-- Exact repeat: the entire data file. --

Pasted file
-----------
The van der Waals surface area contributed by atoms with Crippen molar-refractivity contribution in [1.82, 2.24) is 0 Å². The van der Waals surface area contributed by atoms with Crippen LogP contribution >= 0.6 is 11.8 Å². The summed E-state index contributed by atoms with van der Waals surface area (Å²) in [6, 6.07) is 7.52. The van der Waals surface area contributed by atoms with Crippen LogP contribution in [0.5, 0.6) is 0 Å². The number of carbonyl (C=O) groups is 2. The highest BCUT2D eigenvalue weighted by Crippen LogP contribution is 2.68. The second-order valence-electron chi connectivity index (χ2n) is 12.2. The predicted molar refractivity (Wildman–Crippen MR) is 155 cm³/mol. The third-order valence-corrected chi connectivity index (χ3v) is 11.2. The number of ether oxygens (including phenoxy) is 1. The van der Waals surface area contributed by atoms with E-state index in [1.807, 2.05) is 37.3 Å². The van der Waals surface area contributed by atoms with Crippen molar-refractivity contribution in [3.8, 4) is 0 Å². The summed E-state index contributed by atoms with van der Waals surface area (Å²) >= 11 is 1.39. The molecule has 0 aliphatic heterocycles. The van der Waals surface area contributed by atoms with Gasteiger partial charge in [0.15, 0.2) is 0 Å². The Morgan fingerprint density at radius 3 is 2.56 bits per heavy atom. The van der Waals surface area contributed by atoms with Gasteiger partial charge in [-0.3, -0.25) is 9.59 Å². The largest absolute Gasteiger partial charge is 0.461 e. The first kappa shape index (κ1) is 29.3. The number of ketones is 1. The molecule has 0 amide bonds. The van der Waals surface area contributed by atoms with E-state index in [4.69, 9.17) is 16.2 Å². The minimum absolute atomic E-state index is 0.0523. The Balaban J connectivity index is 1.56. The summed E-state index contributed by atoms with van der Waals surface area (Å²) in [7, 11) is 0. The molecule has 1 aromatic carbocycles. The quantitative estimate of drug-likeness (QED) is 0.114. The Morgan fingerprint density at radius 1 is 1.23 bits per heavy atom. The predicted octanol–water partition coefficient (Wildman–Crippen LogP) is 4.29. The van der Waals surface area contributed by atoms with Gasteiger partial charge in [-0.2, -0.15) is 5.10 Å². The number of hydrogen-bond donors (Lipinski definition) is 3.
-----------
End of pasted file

The van der Waals surface area contributed by atoms with Crippen molar-refractivity contribution in [1.82, 2.24) is 0 Å². The van der Waals surface area contributed by atoms with Crippen LogP contribution >= 0.6 is 11.8 Å². The summed E-state index contributed by atoms with van der Waals surface area (Å²) in [6, 6.07) is 7.52. The van der Waals surface area contributed by atoms with Crippen LogP contribution in [0.5, 0.6) is 0 Å². The number of carbonyl (C=O) groups is 2. The highest BCUT2D eigenvalue weighted by Crippen LogP contribution is 2.68. The second-order valence-electron chi connectivity index (χ2n) is 12.2. The predicted molar refractivity (Wildman–Crippen MR) is 155 cm³/mol. The third-order valence-corrected chi connectivity index (χ3v) is 11.2. The number of ether oxygens (including phenoxy) is 1. The van der Waals surface area contributed by atoms with E-state index in [1.807, 2.05) is 37.3 Å². The van der Waals surface area contributed by atoms with Crippen molar-refractivity contribution in [3.8, 4) is 0 Å². The summed E-state index contributed by atoms with van der Waals surface area (Å²) >= 11 is 1.39. The molecule has 0 aliphatic heterocycles. The van der Waals surface area contributed by atoms with Gasteiger partial charge in [0.15, 0.2) is 0 Å². The Morgan fingerprint density at radius 3 is 2.56 bits per heavy atom. The van der Waals surface area contributed by atoms with Gasteiger partial charge in [-0.3, -0.25) is 9.59 Å². The largest absolute Gasteiger partial charge is 0.461 e. The first kappa shape index (κ1) is 29.3. The number of ketones is 1. The molecule has 0 amide bonds. The van der Waals surface area contributed by atoms with E-state index in [4.69, 9.17) is 16.2 Å². The minimum absolute atomic E-state index is 0.0523. The Balaban J connectivity index is 1.56. The summed E-state index contributed by atoms with van der Waals surface area (Å²) in [7, 11) is 0. The molecule has 1 aromatic carbocycles. The quantitative estimate of drug-likeness (QED) is 0.114. The Morgan fingerprint density at radius 1 is 1.23 bits per heavy atom. The predicted octanol–water partition coefficient (Wildman–Crippen LogP) is 4.29. The van der Waals surface area contributed by atoms with Gasteiger partial charge in [-0.2, -0.15) is 5.10 Å². The number of hydrogen-bond donors (Lipinski definition) is 3.